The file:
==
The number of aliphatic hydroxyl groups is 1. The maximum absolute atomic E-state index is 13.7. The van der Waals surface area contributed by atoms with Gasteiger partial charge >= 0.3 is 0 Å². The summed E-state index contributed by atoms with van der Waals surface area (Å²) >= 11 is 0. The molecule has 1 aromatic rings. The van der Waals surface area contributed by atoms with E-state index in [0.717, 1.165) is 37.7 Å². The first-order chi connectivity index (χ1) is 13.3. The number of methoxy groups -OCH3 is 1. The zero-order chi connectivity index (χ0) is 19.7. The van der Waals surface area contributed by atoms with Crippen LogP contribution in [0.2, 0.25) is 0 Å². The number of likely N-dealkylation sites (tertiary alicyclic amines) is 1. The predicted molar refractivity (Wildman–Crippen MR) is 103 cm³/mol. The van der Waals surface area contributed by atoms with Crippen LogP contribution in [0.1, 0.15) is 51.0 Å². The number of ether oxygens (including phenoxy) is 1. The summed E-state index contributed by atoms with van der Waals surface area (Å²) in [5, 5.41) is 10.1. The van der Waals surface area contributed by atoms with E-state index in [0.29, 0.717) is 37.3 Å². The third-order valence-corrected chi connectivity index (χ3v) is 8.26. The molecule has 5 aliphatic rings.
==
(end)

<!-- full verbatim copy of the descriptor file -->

The number of aliphatic hydroxyl groups is 1. The maximum absolute atomic E-state index is 13.7. The van der Waals surface area contributed by atoms with Gasteiger partial charge >= 0.3 is 0 Å². The summed E-state index contributed by atoms with van der Waals surface area (Å²) >= 11 is 0. The molecule has 1 aromatic rings. The van der Waals surface area contributed by atoms with E-state index in [0.717, 1.165) is 37.7 Å². The first-order chi connectivity index (χ1) is 13.3. The number of methoxy groups -OCH3 is 1. The zero-order chi connectivity index (χ0) is 19.7. The van der Waals surface area contributed by atoms with Crippen LogP contribution in [0.2, 0.25) is 0 Å². The number of likely N-dealkylation sites (tertiary alicyclic amines) is 1. The predicted molar refractivity (Wildman–Crippen MR) is 103 cm³/mol. The van der Waals surface area contributed by atoms with Crippen LogP contribution in [0.1, 0.15) is 51.0 Å². The number of ether oxygens (including phenoxy) is 1. The summed E-state index contributed by atoms with van der Waals surface area (Å²) in [5, 5.41) is 10.1. The van der Waals surface area contributed by atoms with E-state index in [0.29, 0.717) is 37.3 Å². The third-order valence-corrected chi connectivity index (χ3v) is 8.26. The molecule has 5 aliphatic rings.